I seek to live a lifestyle that does as little damage to this planet as possible. Our family recycles, even when it is cheaper or more convenient not to do so. We drive two Hondas that get 40-45 miles per gallon on the highway. Our gas/electric bill varies from $80 to $160 a month. We have a microscopic carbon footprint compared to Al Gore’s.
But the only reason I conserve is because I believe God has put only so much coal and oil in the ground, which we have no right or excuse to waste. I refuse to buy into the global warming hysteria, whose credibility has been severely damaged by the East Anglia e-mails that revealed shameless cooking of the data. The earth may or may not be getting warmer, and we may or may not be contributing much to it.
But even if it were all true, who is to say that our present sea level is God-ordained? Why not go back to its original level – whatever that was? And although I hate to let go of plants and animals that are threatened with extinction, who is to say whether God insists that we preserve all species that now exist at any and all costs, seeing that God either allowed or planned that many of those species would become extinct before the human race came into being?
Much as we do well to assist endangered species that are poorly adapted for survival, to prioritize them over human life and health is downright idolatry, to set them up as false objects of worship. That is, unless we concede to human beings the right to make such a judgment call as a part of the management responsibility over creation. But if we concede to humans the inalienable right to exercise such responsibility, then the floor is open to debate whether Genesis’s commands to prioritize human life should outweigh other needs.
One problem with environmental extremism is that it depends on blind faith in a “science” that is a moving target and is therefore quickly outdated. “Science” is treated as God’s word until proven to be otherwise, and all contrary evidence is twisted and tortured to make the evidence fit the scientist’s political preconceptions. But if today’s “science” can be so rapidly debunked by tomorrow’s science, how can we base divine imperatives on it?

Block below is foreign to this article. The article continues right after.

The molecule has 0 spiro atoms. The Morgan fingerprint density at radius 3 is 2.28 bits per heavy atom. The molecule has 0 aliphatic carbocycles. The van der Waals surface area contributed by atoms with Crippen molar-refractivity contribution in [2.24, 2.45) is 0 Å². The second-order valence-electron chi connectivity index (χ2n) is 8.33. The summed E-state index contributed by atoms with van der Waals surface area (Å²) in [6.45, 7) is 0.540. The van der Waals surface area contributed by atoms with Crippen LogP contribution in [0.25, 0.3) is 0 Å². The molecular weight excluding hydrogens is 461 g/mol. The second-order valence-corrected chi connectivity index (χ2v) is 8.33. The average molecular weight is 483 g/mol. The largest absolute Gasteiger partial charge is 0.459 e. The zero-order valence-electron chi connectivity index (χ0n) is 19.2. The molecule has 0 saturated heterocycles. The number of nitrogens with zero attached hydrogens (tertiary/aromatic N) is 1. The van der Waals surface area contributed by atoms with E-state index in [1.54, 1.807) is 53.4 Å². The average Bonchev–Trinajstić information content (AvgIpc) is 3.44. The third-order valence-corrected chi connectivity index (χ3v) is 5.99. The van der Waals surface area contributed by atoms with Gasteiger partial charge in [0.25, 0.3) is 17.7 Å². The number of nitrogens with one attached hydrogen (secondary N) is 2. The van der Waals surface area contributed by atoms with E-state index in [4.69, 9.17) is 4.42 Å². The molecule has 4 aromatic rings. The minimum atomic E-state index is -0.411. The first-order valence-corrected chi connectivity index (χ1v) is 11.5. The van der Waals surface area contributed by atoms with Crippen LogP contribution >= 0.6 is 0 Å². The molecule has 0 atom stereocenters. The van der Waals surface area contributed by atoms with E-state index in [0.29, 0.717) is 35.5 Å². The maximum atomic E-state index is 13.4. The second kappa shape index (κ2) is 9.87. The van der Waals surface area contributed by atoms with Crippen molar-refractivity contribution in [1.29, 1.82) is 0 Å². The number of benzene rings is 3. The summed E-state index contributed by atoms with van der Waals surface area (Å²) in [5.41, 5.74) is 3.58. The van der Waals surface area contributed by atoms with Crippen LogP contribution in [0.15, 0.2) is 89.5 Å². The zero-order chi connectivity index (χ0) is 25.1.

Sadly, today’s environmental extremism is exhibiting the worst traits that it condemns in others. It uses apocalyptic scare tactics that would make any Bible prophecy fanatic blush. People who would never invade bedrooms to dictate anyone’s moral behavior, want to impose environmental Shari’a on us. They bully us into buying light bulbs with mercury in them to “save the earth,” thus tripling the toxic waste in our trashcans. (Go figure!) They want to ban American oil drilling in the Gulf of Mexico, but they don’t care if Cuba, Mexico, Brazil, or China drills there.
Seriously, if we really want to save the planet, we should ban lawn mowing and drive-throughs, both of which waste huge amounts of fuel. (I don’t do drive-throughs, and would be glad to replace lawns with prairie grass or ivy.)
Our desire to faithfully care for God’s masterpiece gains credibility when we avoid tying it to questionable claims of a science that may soon prove itself wrong, and when we avoid preaching, or imposing on others, what we ourselves do not practice.